For example, in very ancient times its practice was held in high esteem eg by Babylonian or Egyptian rulers, whose astrologer-priests scanned the stars and advised the kings (and sometimes, even, the queens!)  of the fate of their nations. There were no personal horoscopes then. The general public were in no way consulted or informed regarding decisions made which affected all their lives. Astrological knowledge, deemed sacred, was deliberately kept hidden from ‘ordinary’ view.

In our time mass-market popular astrology – paradoxically – could be seen as fulfilling the function of concealing the real power of astrology pretty effectively. Most of the public remain unaware of the depth which exists behind the mask of the Sun Sign columns – although I do agree with Victor that there is a very big difference between the glimmer of truth which a quality Sun Sign column can reveal, and the kind of trashy stuff which any old tea lady could dash off. (I have been a tea lady in my day, so please, no offence given or taken!)

Sun Sign columns are also rather effective in raising the ire and spleen of reductionists who thereby are permanently deflected from benefitting from astrology’s true depth, which at times could have been life-saving as evinced in a powerful example of astrologer Dennis Elwell’s prescient warning in the 1980s.

Dennis Elwell, the late well-known and respected UK astrologer mentioned in Victor’s post, was revealed as having written in 1987 to the main shipping lines to warn them that a pattern very similar to that under which the Titanic had sunk, was coming up in the heavens very soon. He strongly suggested that they review the seaworthiness and safety procedures of all their passenger ships. His warning was duly dismissed. Not long afterwards, the Herald of Free Enterprise ferry boat went down, with the loss of 188 lives.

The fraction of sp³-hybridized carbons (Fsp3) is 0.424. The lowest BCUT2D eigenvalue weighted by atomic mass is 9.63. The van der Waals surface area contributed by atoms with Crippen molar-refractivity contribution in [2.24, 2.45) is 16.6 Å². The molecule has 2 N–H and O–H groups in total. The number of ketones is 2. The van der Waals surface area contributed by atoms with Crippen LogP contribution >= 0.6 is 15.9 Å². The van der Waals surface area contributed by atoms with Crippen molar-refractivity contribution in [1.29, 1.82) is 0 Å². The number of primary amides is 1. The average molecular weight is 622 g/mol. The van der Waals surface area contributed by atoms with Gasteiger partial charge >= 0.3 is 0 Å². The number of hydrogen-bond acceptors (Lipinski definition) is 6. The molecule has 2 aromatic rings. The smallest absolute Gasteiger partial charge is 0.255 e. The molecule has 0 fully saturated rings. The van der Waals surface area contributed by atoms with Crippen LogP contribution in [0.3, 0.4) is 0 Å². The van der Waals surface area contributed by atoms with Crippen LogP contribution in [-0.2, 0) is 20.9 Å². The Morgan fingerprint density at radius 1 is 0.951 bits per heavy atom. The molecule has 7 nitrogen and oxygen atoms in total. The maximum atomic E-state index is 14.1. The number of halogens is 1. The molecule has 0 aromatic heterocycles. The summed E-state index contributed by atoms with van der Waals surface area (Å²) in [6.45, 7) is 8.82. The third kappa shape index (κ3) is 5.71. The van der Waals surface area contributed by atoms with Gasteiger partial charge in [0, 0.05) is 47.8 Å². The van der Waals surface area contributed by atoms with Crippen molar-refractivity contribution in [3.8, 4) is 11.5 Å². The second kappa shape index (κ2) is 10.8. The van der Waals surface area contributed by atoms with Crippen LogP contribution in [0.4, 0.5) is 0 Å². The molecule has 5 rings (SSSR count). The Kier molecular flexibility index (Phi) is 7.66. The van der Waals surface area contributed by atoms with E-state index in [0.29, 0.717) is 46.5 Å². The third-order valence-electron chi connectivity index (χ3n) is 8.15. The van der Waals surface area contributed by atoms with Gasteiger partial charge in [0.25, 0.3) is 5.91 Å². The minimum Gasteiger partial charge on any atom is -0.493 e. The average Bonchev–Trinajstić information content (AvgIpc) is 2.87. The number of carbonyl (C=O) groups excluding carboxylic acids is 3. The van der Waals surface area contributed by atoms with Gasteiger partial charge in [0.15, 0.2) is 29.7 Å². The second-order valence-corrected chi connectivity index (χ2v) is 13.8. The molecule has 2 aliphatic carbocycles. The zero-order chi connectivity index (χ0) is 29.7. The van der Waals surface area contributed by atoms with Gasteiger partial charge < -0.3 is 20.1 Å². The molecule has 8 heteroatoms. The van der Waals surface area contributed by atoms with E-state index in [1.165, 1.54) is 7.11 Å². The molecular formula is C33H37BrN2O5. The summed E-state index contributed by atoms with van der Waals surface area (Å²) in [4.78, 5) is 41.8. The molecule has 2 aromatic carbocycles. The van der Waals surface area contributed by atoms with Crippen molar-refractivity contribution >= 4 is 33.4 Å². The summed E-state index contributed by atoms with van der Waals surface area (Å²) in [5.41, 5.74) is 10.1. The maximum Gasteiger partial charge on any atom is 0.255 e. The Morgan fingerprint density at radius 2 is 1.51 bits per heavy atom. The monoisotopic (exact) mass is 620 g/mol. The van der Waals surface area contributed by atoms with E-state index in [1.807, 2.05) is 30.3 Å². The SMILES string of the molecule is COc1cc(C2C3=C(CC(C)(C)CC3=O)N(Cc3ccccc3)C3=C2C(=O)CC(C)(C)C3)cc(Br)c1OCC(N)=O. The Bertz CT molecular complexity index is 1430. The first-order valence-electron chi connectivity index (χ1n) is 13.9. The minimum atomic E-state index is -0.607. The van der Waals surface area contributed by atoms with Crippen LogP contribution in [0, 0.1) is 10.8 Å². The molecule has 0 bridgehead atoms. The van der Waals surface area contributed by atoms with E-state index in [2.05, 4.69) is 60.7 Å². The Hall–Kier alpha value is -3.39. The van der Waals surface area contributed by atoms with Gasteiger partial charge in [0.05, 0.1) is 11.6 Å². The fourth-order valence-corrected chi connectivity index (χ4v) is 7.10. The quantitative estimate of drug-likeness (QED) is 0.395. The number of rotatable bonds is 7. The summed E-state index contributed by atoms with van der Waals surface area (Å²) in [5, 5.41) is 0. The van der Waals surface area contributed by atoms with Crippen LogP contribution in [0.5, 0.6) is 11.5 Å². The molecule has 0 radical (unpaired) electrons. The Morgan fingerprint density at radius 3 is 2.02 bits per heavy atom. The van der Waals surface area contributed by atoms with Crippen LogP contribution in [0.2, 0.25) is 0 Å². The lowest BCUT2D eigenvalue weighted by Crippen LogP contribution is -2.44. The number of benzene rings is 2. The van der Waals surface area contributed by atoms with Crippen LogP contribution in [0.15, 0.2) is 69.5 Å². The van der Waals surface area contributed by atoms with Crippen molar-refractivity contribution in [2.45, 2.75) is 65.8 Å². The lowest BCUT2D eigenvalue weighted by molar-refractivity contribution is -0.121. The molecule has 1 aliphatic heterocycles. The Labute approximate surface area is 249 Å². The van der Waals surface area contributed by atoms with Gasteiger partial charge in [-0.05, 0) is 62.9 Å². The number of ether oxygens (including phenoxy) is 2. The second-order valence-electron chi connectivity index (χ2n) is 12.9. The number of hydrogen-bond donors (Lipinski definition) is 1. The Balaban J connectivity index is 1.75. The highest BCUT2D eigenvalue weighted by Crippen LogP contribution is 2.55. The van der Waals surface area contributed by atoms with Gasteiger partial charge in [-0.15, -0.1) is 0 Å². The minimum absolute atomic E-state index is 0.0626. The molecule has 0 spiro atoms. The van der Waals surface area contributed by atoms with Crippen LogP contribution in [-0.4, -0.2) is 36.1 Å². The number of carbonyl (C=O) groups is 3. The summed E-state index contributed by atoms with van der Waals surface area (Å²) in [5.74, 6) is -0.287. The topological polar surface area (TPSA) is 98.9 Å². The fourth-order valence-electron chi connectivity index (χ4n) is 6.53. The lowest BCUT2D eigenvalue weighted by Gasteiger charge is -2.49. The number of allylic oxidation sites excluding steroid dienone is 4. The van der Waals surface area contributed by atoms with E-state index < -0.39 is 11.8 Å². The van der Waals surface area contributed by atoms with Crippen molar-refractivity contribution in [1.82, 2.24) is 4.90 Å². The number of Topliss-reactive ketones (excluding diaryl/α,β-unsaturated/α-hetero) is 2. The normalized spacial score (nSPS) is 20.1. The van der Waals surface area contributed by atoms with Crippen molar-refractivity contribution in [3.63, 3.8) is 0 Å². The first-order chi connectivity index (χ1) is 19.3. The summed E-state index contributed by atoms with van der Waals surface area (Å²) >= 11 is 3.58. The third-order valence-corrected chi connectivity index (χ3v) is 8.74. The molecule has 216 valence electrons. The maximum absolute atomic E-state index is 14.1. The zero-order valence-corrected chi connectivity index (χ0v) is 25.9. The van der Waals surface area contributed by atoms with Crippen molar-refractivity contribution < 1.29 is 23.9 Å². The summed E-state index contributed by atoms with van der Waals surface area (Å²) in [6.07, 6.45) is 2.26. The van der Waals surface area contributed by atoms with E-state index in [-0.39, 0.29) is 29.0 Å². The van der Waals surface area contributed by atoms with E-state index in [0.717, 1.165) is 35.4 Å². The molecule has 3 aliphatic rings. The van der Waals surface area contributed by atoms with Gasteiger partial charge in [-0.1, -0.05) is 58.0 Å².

It is true, as Victor points out, that mass market astrology is the stepping-stone which enables people who are seekers after deeper meaning than the Sun Sign columns can provide, to step from relative triviality to much greater depth.

If you want to understand the profound link which exists between your small personal existence and the larger, meaningful cosmos which your unique chip of energy has entered in order to make its contribution, then you need actively to seek out a good astrologer to offer you a sensitive and revealing portrait of your moment of birth via your horoscope. Those of us who are in-depth practitioners know that a quality astrology reading with the right astrologer at the right time can be truly life-changing.

However, only a small percentage of people who read Sun Sign columns take that step into deeper territory. Most do not. Either they are quite happy – or put off – by the superficiality they find there, or they spin off into active enraged prejudice and sometimes very public condemnation of our great art…